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      Wow, I’ve rarely seen such an angry email from Linus. Last time it got close was with Nvidia. In a way it’s oddly reassuring to know that the Linux kernel is guarded by such a tough Cerberus.

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        Cerberus seems to be biting all directions a little mindlessly, though. Reading the followups is interesting:


        You’re looking at IBRS usage, not IBPB. They are different things.

        Seems to be the victim of a mixup during reading. The response is appropriately meek:


        Ehh. Odd intel naming detail.

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          To my untrained eye, these considerations seem pretty polite and technically rooted.

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          I work in the computer security industry so I can see the fear up close on what meltdown/spectre could do. Still, changing the fundamental operation of every single branch prediction on your CPU is far more wide ranging and troublesome. I can’t understand how anyone’s threat model for “bad JS on a web page” is different with M/S unless you have your nuke codes on your computer. It all feels like an overreaction to privileged memory reads and possible privileged execution. I think the detection of attempted exploitation makes a lot more sense that wholesale attempting to stop it using bolted on, performance devastating, fixes. (I don’t speak for my employer, or for folks with “serious” security concerns, I just think folks with “serious” concerns already had this in their threat model)

          As is the cure seems worse than the disease (modulo script kiddie mass exploitation) and yea the entire processor was designed to run code you sort of trust, which was broken by the open trust model of the internet. Regardless, even if this was mass exploited I’d rather have my cake (fast speculative execution) and eat it (detect exploitation before loss) than just throw my cake in the gutter to keep anyone else from eating it. Linus seems pretty correct here and stuck between a haphazard patch rock and a designed in bug hard place.

          PS this was a rant not a well thought out argument, but I mostly agree with it ;)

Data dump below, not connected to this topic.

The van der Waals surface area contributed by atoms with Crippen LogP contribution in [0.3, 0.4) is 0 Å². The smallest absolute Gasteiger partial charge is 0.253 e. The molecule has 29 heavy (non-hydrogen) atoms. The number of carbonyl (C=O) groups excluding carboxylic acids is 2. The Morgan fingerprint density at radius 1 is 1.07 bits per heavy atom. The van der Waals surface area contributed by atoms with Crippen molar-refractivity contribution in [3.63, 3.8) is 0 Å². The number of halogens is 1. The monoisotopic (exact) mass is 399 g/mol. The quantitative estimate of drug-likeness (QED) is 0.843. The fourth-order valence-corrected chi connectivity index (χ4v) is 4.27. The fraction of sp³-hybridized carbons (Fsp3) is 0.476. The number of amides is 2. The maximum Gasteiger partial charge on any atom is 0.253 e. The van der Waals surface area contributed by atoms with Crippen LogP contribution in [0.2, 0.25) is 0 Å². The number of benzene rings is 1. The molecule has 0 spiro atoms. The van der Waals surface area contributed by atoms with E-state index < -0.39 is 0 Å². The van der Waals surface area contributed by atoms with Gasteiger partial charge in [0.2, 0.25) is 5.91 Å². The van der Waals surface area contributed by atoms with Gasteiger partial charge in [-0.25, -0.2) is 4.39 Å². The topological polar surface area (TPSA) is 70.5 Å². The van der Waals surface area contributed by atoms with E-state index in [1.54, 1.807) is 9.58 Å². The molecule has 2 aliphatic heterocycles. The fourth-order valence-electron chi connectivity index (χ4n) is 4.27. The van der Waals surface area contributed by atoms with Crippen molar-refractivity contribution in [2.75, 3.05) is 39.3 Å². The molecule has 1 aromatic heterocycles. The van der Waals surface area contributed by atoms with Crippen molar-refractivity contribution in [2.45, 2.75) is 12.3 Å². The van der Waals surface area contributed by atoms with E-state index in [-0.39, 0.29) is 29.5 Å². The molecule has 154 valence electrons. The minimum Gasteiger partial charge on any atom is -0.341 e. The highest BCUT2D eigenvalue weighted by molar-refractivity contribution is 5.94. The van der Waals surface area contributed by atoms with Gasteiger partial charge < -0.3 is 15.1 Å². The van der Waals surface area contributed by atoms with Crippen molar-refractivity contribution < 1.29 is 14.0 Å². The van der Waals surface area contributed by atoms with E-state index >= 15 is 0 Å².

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            At least on Linux you can disable KPTI with a boot parameter, if you don’t feel the default is a good performance/security tradeoff for a particular case.

            Cases where I could imagine it being reasonable: 1) scientific computing clusters, which tend to use an everyone-trusts-everyone security model anyway, 2) on-premises virtualization where you’re using virtualization just as a deployment/management mechanism, not for security boundaries, and 3) certain kinds of (hopefully well firewalled) database servers, where the performance impact seems to be particularly severe, and where most of the sensitive data is in userland anyway (the database), so the threat model of local privilege escalation isn’t your biggest worry.

            But admins of those kinds of setups know what they’re doing enough to change the default. I think most people who don’t know what they want are better served by a more-secure default, even with a performance hit. There is so much code, from networking to browsers, that relies on these security boundaries not being easily bypassed, that I think a malware-detection approach to mitigating it is likely to be too much of a whack-a-mole game. Plus your average random server on the internet, or home desktop, isn’t even using its compute capacity most of the time anyway, so unsafe performance tuning is hardly necessary.

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